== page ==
Thanks to Chris Hu, Chi-rithy and myself were invited to the salty suite for the $100 tournament. We stood outside of the room for a good 30 minutes arguing whether or not we should go in. Even though their intention was just to get some pot fillers, I knew it was our last chance to prove ourselves and rep our country. I was determined to join. (Shoutouts to Teddy Bauza, who sponsored part of my entry fee to the tournament) Even though neither of us were on point at that time, our goal was to not come last place. Before the tourney started, chirithy and I sat in the corner, no one knew/cared who we were. Right after we both won our first matches, ppl came up to congratualate us, and asked about Canada. Top players of various places came up to me and asked for MMs. In the end, the skill gap stopped us from advancing in the tournament, but at least, we made Canada proud. Although this may sound a waste of $100 to many ppl; to me, it was mission accomplished.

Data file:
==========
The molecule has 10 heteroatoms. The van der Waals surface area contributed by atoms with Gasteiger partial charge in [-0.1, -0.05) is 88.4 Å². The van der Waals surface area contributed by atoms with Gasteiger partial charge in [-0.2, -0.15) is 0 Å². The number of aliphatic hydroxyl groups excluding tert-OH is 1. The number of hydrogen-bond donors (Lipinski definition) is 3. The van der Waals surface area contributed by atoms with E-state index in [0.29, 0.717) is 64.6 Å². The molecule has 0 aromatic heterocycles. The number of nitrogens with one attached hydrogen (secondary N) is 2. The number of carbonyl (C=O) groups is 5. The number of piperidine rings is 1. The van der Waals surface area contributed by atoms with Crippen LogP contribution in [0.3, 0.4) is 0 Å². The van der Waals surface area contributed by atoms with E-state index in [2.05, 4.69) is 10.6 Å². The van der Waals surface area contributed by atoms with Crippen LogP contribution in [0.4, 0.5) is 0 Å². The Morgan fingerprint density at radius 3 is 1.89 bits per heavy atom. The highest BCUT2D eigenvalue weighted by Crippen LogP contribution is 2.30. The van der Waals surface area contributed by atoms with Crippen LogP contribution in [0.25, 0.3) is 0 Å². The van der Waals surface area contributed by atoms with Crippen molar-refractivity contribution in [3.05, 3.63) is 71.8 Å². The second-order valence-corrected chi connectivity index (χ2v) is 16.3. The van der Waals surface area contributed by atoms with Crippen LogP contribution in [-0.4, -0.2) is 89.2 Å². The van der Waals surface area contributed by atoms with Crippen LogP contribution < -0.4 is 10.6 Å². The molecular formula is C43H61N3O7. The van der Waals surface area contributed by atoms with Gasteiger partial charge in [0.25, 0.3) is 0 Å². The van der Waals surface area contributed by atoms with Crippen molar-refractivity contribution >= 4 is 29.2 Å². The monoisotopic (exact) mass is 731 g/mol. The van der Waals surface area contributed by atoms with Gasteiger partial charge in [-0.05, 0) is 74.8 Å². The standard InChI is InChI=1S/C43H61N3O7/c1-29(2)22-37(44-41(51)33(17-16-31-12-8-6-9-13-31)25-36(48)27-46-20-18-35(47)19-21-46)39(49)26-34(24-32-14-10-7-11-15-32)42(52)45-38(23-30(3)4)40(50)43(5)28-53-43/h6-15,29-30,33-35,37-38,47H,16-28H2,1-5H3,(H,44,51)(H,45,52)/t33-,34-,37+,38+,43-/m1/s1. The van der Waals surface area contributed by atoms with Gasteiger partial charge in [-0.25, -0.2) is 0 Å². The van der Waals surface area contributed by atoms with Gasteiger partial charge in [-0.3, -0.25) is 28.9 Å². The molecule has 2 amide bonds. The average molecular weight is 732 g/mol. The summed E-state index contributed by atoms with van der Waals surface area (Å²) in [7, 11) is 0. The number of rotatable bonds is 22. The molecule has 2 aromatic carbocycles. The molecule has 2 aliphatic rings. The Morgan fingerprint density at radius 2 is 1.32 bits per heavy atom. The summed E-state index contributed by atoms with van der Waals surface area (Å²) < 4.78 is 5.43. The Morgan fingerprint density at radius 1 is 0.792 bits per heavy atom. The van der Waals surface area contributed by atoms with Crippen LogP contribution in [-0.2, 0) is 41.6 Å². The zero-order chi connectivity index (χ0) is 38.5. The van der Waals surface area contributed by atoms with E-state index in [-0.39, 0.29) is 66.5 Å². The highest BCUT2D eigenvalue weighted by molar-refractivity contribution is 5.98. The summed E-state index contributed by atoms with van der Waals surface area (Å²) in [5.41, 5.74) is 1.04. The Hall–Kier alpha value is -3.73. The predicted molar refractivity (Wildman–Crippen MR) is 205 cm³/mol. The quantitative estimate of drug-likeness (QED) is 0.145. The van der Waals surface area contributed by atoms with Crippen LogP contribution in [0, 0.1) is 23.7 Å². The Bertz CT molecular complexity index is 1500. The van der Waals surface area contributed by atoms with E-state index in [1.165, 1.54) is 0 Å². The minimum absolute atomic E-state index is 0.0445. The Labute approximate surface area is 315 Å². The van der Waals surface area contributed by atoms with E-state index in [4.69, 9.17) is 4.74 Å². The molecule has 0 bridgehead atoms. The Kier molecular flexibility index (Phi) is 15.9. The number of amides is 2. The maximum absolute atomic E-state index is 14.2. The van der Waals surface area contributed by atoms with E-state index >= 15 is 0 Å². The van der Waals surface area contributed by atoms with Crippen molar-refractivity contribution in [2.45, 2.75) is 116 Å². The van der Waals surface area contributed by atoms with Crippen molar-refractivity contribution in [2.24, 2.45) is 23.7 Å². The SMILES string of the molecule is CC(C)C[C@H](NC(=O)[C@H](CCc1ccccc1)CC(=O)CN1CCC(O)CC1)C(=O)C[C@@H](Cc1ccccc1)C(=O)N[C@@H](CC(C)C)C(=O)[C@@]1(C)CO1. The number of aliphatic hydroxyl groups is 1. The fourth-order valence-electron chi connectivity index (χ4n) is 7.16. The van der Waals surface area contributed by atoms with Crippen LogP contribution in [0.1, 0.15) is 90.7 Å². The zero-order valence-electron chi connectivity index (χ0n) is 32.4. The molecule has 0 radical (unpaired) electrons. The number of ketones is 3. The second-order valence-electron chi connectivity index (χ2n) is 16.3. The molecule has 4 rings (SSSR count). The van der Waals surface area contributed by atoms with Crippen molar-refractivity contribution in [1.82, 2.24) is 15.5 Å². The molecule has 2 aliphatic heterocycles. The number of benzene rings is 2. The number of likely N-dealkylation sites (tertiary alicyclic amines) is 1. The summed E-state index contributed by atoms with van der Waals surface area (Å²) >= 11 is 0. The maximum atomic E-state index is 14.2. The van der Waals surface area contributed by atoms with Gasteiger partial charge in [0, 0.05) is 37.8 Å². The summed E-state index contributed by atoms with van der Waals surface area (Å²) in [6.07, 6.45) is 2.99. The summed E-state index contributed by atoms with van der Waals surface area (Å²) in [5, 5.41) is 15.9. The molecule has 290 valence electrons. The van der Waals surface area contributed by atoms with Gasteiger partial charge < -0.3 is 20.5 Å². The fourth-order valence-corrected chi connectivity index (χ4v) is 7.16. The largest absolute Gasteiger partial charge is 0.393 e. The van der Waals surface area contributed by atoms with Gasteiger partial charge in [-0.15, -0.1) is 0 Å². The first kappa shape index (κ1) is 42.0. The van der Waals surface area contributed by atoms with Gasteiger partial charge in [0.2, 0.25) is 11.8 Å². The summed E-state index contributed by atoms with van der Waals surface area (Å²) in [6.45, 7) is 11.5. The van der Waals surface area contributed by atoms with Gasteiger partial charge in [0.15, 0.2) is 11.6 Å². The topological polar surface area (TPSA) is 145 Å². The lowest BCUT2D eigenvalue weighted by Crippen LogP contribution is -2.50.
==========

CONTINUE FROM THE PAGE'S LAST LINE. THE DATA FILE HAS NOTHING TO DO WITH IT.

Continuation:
After this tournament, I realized we are way behind the States, Japanese, and even Taiwan in terms of skills and mindset. More to come later?


#2

I’ll be the first to say everybody needs to come out more and play each other more, that just the bottom line. This was the first mission TFNS was made for. I honestly hope people take in whatever JS has to say and really try hard to play more and build their competitive spirit more … for those who are able to make it come out, more ppl means more experience for ppl to be exposed to its that simple.


#3

JS, you should try online play a bit more. It does help the matchup knowledge.


#4

About my performance in Street Fighter:
-I wasn’t really expecting a lot with this game. I didn’t practice, I haven’t played that much and I don’t go to tournaments. I just wanted to play it since i’m already in EVO. My first match, the guy pressed start on me. I hit him with Vega Ultra II and he thought he was dead so he pressed start. The funny thing is the judge asked me if I want to restart the round and he said it’s up to me. I thought about it for a second, I stood up, I shaked the guys hands and told him, sorry man but i’ll take what I can get. In my mind i’m thinking he already thought he lost so he pressed start. Little did he know that Vega’s ultra does shit damage. LOL